Business Litigation in Florida: What is a Material Breach of Contract?
When you enter a contract with another party, you do so with the intent that both sides will live up to their obligations under the agreement. If your counterpart fails to fulfill the contract, it can cause you and your company tangible damages. You may be entitled to compensation through a breach of contract claim. To bring a successful claim in Florida, you will need to prove that a material breach of contract actually occurred. Within this article, our West Palm Beach business litigation attorney provides a comprehensive overview of what it means for a breach to be ”material” in Florida.
Florida Law: Material Breach Required to Bring Claim
A breach of contract claim is a civil cause of action in Florida. The non-breaching party has the right to pursue damages from the breaching party. However, a technical breach of the terms of the contract is not always sufficient to support this time of claim in Florida. To bring a successful breach of contract claim in Florida, a plaintiff must generally prove a material breach has occurred. A material breach is not a minor or inconsequential violation. Instead, it is a substantial failure in performance that deprives the other party of the intended benefits of the contract.
A Hypothetical Example of a Material Breach of Contract
A Florida tech company enters into a contract with a Florida manufacturing company to produce 10,000 units of a specific electronic component. The competence is essential to the tech company’s key product. The contract stipulates a strict delivery date to align with the tech company’s production schedule. However, the manufacturing company delivers only 5,000 units by the due date. As a result, the tech company endures significant production delays. This significant shortfall in delivery and it caused a real adverse impact on the non-breaching party’s operations. It is a material breach of contract.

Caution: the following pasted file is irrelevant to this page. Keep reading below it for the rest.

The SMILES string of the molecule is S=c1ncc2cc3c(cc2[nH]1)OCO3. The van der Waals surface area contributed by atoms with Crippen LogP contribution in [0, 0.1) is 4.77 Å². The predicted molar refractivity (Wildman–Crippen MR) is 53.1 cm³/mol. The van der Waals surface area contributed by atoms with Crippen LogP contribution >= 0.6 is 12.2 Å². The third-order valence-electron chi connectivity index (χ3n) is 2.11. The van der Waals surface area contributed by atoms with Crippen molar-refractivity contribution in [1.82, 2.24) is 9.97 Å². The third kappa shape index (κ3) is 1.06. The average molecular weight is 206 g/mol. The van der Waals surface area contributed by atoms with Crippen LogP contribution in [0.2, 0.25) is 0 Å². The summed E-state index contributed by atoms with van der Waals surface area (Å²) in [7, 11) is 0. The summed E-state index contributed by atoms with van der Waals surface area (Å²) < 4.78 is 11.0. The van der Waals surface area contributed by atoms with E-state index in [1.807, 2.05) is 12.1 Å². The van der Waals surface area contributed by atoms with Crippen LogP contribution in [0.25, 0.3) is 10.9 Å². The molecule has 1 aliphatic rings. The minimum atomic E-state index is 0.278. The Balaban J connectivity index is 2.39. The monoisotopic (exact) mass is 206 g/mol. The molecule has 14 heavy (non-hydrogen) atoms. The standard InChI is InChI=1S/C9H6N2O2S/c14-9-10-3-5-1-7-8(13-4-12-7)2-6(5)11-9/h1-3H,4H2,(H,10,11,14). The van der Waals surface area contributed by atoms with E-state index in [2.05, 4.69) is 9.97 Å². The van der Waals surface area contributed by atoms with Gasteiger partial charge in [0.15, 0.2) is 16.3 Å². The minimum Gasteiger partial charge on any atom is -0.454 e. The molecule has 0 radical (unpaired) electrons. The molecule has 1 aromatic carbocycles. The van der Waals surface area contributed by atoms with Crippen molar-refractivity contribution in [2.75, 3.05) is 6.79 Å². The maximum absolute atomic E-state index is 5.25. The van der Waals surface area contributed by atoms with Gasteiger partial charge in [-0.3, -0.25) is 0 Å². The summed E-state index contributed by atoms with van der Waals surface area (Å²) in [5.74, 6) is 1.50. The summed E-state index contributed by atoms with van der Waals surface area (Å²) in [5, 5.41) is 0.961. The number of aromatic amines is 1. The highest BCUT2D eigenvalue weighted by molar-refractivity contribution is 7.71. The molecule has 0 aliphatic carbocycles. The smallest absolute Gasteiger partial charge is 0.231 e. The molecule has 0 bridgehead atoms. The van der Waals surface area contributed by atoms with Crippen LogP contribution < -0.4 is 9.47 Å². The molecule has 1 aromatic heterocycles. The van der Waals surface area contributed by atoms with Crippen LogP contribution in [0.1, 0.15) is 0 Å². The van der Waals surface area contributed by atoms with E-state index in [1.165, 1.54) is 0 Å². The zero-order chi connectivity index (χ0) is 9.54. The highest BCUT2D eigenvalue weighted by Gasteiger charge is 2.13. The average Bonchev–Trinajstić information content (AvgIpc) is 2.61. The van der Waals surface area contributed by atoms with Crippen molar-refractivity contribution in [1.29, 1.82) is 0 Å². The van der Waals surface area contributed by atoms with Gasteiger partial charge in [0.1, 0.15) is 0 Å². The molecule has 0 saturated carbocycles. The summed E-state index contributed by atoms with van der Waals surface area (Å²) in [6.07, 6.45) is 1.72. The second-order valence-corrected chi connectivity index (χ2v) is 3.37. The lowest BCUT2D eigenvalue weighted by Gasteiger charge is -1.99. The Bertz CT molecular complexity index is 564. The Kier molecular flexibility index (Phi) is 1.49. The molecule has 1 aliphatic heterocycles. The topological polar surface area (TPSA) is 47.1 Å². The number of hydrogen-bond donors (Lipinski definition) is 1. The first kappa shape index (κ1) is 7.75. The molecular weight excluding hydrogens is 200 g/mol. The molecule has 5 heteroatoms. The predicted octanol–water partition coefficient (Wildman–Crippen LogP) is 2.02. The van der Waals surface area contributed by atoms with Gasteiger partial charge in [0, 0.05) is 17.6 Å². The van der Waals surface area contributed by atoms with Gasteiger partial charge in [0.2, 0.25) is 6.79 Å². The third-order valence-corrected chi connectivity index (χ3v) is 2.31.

A Hypothetical Example of a Non-Material Breach of Contract
A restaurant in Broward County contracts with a kitchen supplier for materials to be delivered on March 30th. An issue arises and the materials arrive the next day on March 31st. Given the materials are for a long-term renovation project, there is no adverse impact to the restaurant’s operations. Technically, a contract deviation happened. There was a “breach” of the terms. However, the primary objective was not adversely affected. As such, this would likely be deemed a non-material breach. The supplier could provide some form of relief to account for the delay, but absent additional facts, there is likely not a viable breach of contract claim.
Get Help From a Business Litigation Attorney in West Palm Beach, FL
At Pike & Lustig, LLP, our Florida commercial litigation lawyers are standing by, ready to protect your best interests. If you have any questions about a material breach in contract disputes, we can help. Contact us right away for your fully confidential initial consultation. With a law office in West Palm Beach, we provide business litigation representation throughout South Florida, including in Jupiter, Palm Beach Gardens, Fort Lauderdale, Boca Raton, Miami Beach, and Hialeah.